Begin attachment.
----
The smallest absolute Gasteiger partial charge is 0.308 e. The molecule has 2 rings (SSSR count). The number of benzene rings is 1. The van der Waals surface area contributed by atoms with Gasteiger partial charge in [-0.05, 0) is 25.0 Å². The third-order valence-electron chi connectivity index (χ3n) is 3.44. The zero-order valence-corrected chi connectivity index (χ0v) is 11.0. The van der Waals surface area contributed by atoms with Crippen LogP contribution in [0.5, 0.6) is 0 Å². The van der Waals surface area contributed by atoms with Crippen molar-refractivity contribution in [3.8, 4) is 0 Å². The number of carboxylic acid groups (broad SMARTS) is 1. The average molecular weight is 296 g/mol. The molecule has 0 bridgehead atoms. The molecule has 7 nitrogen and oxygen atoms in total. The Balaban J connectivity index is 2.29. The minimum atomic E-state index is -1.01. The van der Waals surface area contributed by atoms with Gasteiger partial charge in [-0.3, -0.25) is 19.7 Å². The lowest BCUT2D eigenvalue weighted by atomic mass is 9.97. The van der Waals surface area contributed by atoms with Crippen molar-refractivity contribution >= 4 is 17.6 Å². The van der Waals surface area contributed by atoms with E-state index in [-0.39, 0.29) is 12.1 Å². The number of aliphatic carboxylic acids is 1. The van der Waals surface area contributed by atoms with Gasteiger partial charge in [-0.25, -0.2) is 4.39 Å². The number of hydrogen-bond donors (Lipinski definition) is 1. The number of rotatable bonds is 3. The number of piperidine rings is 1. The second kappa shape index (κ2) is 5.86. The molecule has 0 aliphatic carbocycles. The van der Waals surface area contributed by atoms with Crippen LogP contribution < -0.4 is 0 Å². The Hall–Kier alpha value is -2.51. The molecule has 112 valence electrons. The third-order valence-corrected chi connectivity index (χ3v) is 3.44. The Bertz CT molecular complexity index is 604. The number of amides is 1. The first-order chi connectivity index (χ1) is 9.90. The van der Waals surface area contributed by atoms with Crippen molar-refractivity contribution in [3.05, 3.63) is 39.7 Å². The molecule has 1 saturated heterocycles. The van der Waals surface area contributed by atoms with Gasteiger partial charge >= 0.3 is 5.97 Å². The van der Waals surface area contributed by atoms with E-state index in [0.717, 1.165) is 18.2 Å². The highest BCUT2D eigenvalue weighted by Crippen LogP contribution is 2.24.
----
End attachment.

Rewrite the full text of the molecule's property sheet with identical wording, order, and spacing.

The smallest absolute Gasteiger partial charge is 0.308 e. The molecule has 2 rings (SSSR count). The number of benzene rings is 1. The van der Waals surface area contributed by atoms with Gasteiger partial charge in [-0.05, 0) is 25.0 Å². The third-order valence-electron chi connectivity index (χ3n) is 3.44. The zero-order valence-corrected chi connectivity index (χ0v) is 11.0. The van der Waals surface area contributed by atoms with Crippen LogP contribution in [0.5, 0.6) is 0 Å². The van der Waals surface area contributed by atoms with Crippen molar-refractivity contribution in [3.8, 4) is 0 Å². The number of carboxylic acid groups (broad SMARTS) is 1. The average molecular weight is 296 g/mol. The molecule has 0 bridgehead atoms. The molecule has 7 nitrogen and oxygen atoms in total. The Balaban J connectivity index is 2.29. The minimum atomic E-state index is -1.01. The van der Waals surface area contributed by atoms with Gasteiger partial charge in [-0.3, -0.25) is 19.7 Å². The lowest BCUT2D eigenvalue weighted by atomic mass is 9.97. The van der Waals surface area contributed by atoms with Crippen molar-refractivity contribution >= 4 is 17.6 Å². The van der Waals surface area contributed by atoms with E-state index in [-0.39, 0.29) is 12.1 Å². The number of aliphatic carboxylic acids is 1. The van der Waals surface area contributed by atoms with Gasteiger partial charge in [-0.25, -0.2) is 4.39 Å². The number of hydrogen-bond donors (Lipinski definition) is 1. The number of rotatable bonds is 3. The number of piperidine rings is 1. The second kappa shape index (κ2) is 5.86. The molecule has 0 aliphatic carbocycles. The van der Waals surface area contributed by atoms with Crippen LogP contribution < -0.4 is 0 Å². The Hall–Kier alpha value is -2.51. The molecule has 112 valence electrons. The third-order valence-corrected chi connectivity index (χ3v) is 3.44. The Bertz CT molecular complexity index is 604. The number of amides is 1. The first-order chi connectivity index (χ1) is 9.90. The van der Waals surface area contributed by atoms with Crippen molar-refractivity contribution in [3.05, 3.63) is 39.7 Å². The molecule has 1 saturated heterocycles. The van der Waals surface area contributed by atoms with Gasteiger partial charge >= 0.3 is 5.97 Å². The van der Waals surface area contributed by atoms with E-state index in [0.717, 1.165) is 18.2 Å². The highest BCUT2D eigenvalue weighted by Crippen LogP contribution is 2.24.